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Antiques Flea Market

If there is one reason to brave the cold (11F/-9C today) on the streets of Beijing, Panjiayuan Antiques Market is it. Trading mostly in antiques, handicrafts, ornaments, and other collectibles by people representing minorities of China (Hui, Man, Miao, Dong, Uigur, Mongolian, Korean, and other ethnic groups), this bazaar is just a quick cab ride from my friend’s apartment in Chaoyang. Although it is known as the quaintly classical market of antiques and handicrafts, Panjiayuan does have a sizable book section with scores of stalls. Books, in piles and stacks that line the tarps sitting on the ground, assume no organization and order. You have to go through everything and try your luck. Books are priced as marked. The ones that aren’t marked, usually older with frayed spines, would be sold by weight. 5 to 10 RMB per 5 kilograms (11 lbs).

The laobans (owners) are very friendly and greet customers with smile. You can browse and read for as long as you wish, even if the browsing doesn’t amount to a purchase. With my cashmere scarf, down-feather parka and gloves, I’m geared for a thorough rummaging of the selection. A nearby tea stand also comes in handy for hot drinks. Since half the fun is browsing and that most of the books are in (simplified) Chinese, I didn’t attest high hope for finding anything to my extreme liking. Just when I thought there was nothing that piques me, I find a copy, the original hardcover, exactly the same edition as the one I checked out from the library on campus when I was an undergraduate, of Simple and Direct by Jacques Barzun. This is a classic text/guide to writing. His discussions of diction, syntax, tone, meaning, composition, and revision guide the reader through the technique of making the written word clear and agreeable to read. Out of all the places, I would never thought to have find this book on the streets of the Chinese capital. The price is unbelievably cheap: 10 RMB (USD1.50). Consider that you can buy 11 lbs of the other Chinese paperbacks for the same price, Barzun’s book is pricey.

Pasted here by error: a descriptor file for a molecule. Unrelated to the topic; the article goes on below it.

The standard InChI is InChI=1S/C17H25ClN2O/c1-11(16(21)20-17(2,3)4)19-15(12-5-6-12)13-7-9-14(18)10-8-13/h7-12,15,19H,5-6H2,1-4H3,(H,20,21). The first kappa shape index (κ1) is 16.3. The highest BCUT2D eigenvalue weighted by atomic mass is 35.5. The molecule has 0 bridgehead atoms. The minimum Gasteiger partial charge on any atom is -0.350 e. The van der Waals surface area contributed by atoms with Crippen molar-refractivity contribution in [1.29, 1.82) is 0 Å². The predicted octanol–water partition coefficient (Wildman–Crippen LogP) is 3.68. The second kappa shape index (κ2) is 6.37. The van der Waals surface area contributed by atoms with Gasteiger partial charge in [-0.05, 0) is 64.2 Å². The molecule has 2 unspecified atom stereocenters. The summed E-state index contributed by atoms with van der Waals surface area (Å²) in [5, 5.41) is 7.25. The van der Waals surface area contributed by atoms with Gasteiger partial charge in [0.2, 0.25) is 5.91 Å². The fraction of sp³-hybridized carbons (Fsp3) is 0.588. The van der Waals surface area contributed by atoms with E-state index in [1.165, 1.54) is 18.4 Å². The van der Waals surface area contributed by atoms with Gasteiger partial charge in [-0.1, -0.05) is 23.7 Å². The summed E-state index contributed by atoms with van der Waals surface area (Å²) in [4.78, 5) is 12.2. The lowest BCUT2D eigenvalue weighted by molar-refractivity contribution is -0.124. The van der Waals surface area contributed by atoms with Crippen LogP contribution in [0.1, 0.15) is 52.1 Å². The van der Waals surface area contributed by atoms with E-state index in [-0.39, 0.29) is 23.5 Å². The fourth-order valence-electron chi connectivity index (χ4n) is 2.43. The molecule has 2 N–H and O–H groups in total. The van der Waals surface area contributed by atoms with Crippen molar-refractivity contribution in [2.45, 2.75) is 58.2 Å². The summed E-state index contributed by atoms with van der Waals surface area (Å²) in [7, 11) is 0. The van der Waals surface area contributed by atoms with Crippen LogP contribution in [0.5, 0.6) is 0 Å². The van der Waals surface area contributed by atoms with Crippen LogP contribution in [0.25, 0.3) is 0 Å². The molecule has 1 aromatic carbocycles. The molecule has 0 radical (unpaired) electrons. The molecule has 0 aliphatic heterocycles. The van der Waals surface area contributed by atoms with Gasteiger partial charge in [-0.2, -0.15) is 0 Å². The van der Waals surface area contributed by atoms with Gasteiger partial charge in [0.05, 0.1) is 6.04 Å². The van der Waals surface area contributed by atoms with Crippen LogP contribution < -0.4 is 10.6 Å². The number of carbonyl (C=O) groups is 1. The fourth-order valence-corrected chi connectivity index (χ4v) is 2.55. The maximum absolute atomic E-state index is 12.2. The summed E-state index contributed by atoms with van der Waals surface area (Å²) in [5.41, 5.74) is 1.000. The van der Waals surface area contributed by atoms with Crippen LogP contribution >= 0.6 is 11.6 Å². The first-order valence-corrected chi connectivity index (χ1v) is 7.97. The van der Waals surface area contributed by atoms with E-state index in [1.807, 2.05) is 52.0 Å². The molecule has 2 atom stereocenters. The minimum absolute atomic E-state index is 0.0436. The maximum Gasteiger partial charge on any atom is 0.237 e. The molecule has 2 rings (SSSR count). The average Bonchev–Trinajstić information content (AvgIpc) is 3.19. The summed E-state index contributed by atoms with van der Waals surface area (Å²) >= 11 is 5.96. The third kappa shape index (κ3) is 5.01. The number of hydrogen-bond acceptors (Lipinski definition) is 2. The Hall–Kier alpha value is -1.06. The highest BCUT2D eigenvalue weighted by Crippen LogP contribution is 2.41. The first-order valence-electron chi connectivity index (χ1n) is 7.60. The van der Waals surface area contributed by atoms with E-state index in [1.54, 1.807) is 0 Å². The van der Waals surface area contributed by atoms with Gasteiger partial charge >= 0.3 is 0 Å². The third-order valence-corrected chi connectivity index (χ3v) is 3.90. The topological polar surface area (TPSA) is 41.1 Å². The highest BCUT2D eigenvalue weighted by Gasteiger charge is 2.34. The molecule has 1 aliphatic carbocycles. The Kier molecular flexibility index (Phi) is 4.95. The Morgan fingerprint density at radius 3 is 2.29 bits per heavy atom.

The other find is more reasonable: Selected Stories of Lu Hsun (鲁迅) translated by Yang Hsien-yi and Gladys Yang. He is one of the major Chinese writers of the 20th century. Considered by many to be the founder of modern Chinese literature, he wrote in the vernacular as well as classical Chinese. Lu Xun was a short story writer, editor, translator, critic, essayist and poet. He wrote in a clear lucid style which was to influence many generations, in stories, prose poems and essays. Lu Xun’s translations were important in a time when Western literature were seldom read, and his literary criticisms remain acute and persuasively argued. 12 RMB (USD1.75).

Aside from The Likeness, which I am over 3/4 of the way, I started reading Italo Calvino’s Invisible Cities. This line can never come to me at a better time: “Arriving at each new city, the traveler finds again a past of his that he did not know he had: the foreignness of what you no longer are or no longer possess lies in wait for you in foreign, unpossessed places.”

3 Responses

  1. Great finds in a festive season. Enjoy your read.

  2. Very interesting and fun to read. Jaques Barzun: what a find, and how unexpected.

  3. Enjoy your treasures that you found!

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